I don't play any MMOs now, though. They all have graphics. Gross.

Wes Fenlon, Senior Editor: I've made tons of friends online over the years, through and around games. Some were really fun, transient relationships -- shout out to GatoPescad0, who I met on a random Halo PC capture the flag server in like 2004, added on Xbox Live and reunited with for about two weeks with every new Halo release up through Halo 5. But I've also established some lifelong friendships through gaming forums—as I'm writing this I'm actually spending the weekend with a friend who I met through a Final Fantasy forum in the year 2005. Another of my closest friends, who I see a couple times a year, I met playing Halo 3 in college. Meeting people through videogames: highly recommended! 

It also makes me a bit sad that I don't think our current social media platforms are nearly as effective as fostering these kinds of friendships as the game forums and nascent online voice chat programs of the early 2000s were. Part of that is just the societal shift as a whole—being online was once an escape that it isn't anymore, and when you were escaping you tended to gravitate towards other people who felt out of place in their day-to-day lives. The centralized scale of social media and the follower-following structure is just not great at facilitating close friendships. That's one reason I'm glad to see Twitter dying and everyone rethinking how social media works in general right now. There's definitely a better way... and arguably we already had it figured out 20 years ago.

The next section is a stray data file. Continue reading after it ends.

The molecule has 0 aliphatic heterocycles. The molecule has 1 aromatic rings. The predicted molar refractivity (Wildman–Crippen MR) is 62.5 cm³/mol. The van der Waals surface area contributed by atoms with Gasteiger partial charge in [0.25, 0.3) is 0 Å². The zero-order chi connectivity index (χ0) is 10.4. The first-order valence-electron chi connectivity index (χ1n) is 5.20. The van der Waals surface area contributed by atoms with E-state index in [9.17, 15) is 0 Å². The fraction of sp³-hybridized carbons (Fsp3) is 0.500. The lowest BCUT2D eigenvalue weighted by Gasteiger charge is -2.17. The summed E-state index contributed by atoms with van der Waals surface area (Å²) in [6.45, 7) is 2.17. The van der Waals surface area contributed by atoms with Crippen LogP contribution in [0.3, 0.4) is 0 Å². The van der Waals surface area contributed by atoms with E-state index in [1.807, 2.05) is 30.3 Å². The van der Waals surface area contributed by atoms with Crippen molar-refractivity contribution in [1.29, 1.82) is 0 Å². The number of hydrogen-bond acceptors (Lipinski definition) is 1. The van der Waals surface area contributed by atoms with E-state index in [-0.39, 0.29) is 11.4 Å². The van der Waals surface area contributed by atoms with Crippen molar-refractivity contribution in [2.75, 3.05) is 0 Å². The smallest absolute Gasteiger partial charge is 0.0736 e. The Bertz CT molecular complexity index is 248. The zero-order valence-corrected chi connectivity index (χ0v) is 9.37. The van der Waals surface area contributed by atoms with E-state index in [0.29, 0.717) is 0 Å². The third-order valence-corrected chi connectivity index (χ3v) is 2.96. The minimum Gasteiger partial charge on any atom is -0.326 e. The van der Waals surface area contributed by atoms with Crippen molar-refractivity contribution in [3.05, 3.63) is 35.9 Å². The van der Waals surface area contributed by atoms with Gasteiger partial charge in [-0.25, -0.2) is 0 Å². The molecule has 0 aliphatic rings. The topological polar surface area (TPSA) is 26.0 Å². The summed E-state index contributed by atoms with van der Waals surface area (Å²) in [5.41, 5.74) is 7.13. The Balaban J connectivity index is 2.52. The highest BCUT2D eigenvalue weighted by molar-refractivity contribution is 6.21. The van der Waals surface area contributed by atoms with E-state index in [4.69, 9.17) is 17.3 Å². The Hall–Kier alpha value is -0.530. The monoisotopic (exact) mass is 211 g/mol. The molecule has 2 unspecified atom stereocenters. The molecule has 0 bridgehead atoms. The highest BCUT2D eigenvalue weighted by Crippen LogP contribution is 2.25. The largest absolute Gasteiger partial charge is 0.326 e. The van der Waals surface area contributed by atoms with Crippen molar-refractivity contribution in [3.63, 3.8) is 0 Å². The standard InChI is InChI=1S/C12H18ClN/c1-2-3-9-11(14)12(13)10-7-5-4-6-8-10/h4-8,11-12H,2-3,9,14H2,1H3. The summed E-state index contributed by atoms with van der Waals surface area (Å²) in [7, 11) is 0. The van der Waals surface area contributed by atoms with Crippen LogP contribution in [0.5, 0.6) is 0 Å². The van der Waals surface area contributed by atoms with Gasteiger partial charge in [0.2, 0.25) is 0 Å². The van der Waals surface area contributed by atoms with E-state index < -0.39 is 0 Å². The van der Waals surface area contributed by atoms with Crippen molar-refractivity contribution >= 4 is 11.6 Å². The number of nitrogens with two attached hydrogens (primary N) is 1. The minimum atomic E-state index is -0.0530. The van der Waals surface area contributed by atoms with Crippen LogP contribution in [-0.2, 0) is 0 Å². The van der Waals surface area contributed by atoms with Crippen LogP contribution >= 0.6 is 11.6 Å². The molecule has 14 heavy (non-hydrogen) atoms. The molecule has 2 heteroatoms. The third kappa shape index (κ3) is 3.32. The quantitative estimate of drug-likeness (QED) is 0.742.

(Image credit: Xbox Game Studios)

From our forum

McStabStab: In the year leading up to my first son's birth I went HARD into gaming. I knew my free time would soon be limited so I went all in. It started with PUBG and I joined a couple of discord servers that grew into communities of people that I would talk to and game with daily. We even got to the point that we were gifting each other games and helping out with other life projects (gofundme's and such). Some of the group was meeting in person but I always stayed away because I knew that it would all come to an end for me eventually (and you never know if someone could be HH Holmes).

I tried to keep gaming online after my kids were born but couldn't justify the use of time versus actual dad responsibilities, so I pretty much ghosted my group. Turned off notifications from the discord, went invisible on all communities, and that's all she wrote.

A few folks have reached out since then just to see if I'm alive, and I just tell them that life is crazy busy with kids... and it's the truth. I do much more single player gaming now, and if I am playing online I don't want people to see I'm on and expect me to commit to a match. I'm sure others have had the same experience.

DXCHASE: I've made friends but nothin like actual friendship-y. I played with a group of guys in HS semi-professionally in Ghost Recon and GR:Island Thunder but when those games faded, so did us playing together.

Currently I "run" a clan in Destiny 2 with a good majority of active players, but I havent really formed a "friendship" with any of them (even though I have tried on some occasions!) outside of my wife and son who are also in the clan. A lot of my play is either with them or solo outside of the occasional person asking for help, but it's not like we are friends and all.

Long Arm scout rifle

(Image credit: Bungie)